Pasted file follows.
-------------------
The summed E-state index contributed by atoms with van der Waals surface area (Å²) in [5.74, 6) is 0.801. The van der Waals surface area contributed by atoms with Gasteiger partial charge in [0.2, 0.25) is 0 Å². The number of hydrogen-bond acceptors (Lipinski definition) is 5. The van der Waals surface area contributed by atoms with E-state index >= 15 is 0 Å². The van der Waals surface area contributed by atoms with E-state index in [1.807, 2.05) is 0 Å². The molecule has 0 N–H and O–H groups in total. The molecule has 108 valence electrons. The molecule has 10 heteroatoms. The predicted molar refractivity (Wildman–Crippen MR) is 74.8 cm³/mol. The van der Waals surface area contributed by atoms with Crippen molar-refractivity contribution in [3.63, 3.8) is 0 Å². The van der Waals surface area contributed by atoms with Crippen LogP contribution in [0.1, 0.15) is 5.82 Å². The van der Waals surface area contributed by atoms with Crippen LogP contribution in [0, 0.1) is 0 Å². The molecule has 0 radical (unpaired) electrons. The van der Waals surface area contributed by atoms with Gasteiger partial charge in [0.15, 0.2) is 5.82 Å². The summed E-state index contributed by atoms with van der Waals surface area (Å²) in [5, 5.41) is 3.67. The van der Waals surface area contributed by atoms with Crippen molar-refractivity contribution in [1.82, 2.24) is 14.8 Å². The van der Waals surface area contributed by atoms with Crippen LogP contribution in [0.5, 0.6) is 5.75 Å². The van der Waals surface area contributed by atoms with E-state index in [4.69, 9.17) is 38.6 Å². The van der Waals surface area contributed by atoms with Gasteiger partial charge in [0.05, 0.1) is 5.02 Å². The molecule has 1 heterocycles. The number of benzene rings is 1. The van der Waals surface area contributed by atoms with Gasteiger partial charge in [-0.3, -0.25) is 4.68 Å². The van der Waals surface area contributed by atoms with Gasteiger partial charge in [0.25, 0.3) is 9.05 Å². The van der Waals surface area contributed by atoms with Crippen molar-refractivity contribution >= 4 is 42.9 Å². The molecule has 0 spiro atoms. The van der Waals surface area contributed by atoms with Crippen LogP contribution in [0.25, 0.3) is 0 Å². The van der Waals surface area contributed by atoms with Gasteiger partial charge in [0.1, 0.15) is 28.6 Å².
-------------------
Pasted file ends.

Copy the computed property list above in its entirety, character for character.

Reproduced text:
The summed E-state index contributed by atoms with van der Waals surface area (Å²) in [5.74, 6) is 0.801. The van der Waals surface area contributed by atoms with Gasteiger partial charge in [0.2, 0.25) is 0 Å². The number of hydrogen-bond acceptors (Lipinski definition) is 5. The van der Waals surface area contributed by atoms with E-state index >= 15 is 0 Å². The van der Waals surface area contributed by atoms with E-state index in [1.807, 2.05) is 0 Å². The molecule has 0 N–H and O–H groups in total. The molecule has 108 valence electrons. The molecule has 10 heteroatoms. The predicted molar refractivity (Wildman–Crippen MR) is 74.8 cm³/mol. The van der Waals surface area contributed by atoms with Crippen molar-refractivity contribution in [3.63, 3.8) is 0 Å². The van der Waals surface area contributed by atoms with Crippen LogP contribution in [0.1, 0.15) is 5.82 Å². The van der Waals surface area contributed by atoms with Crippen LogP contribution in [0, 0.1) is 0 Å². The molecule has 0 radical (unpaired) electrons. The van der Waals surface area contributed by atoms with Gasteiger partial charge in [0.15, 0.2) is 5.82 Å². The summed E-state index contributed by atoms with van der Waals surface area (Å²) in [5, 5.41) is 3.67. The van der Waals surface area contributed by atoms with Crippen molar-refractivity contribution in [1.82, 2.24) is 14.8 Å². The van der Waals surface area contributed by atoms with Crippen LogP contribution in [0.5, 0.6) is 5.75 Å². The van der Waals surface area contributed by atoms with E-state index in [4.69, 9.17) is 38.6 Å². The van der Waals surface area contributed by atoms with Gasteiger partial charge in [0.05, 0.1) is 5.02 Å². The molecule has 1 heterocycles. The number of benzene rings is 1. The van der Waals surface area contributed by atoms with Gasteiger partial charge in [-0.3, -0.25) is 4.68 Å². The van der Waals surface area contributed by atoms with Gasteiger partial charge in [0.25, 0.3) is 9.05 Å². The van der Waals surface area contributed by atoms with Crippen molar-refractivity contribution >= 4 is 42.9 Å². The molecule has 0 spiro atoms. The van der Waals surface area contributed by atoms with Crippen LogP contribution in [0.25, 0.3) is 0 Å². The van der Waals surface area contributed by atoms with Gasteiger partial charge in [0.1, 0.15) is 28.6 Å².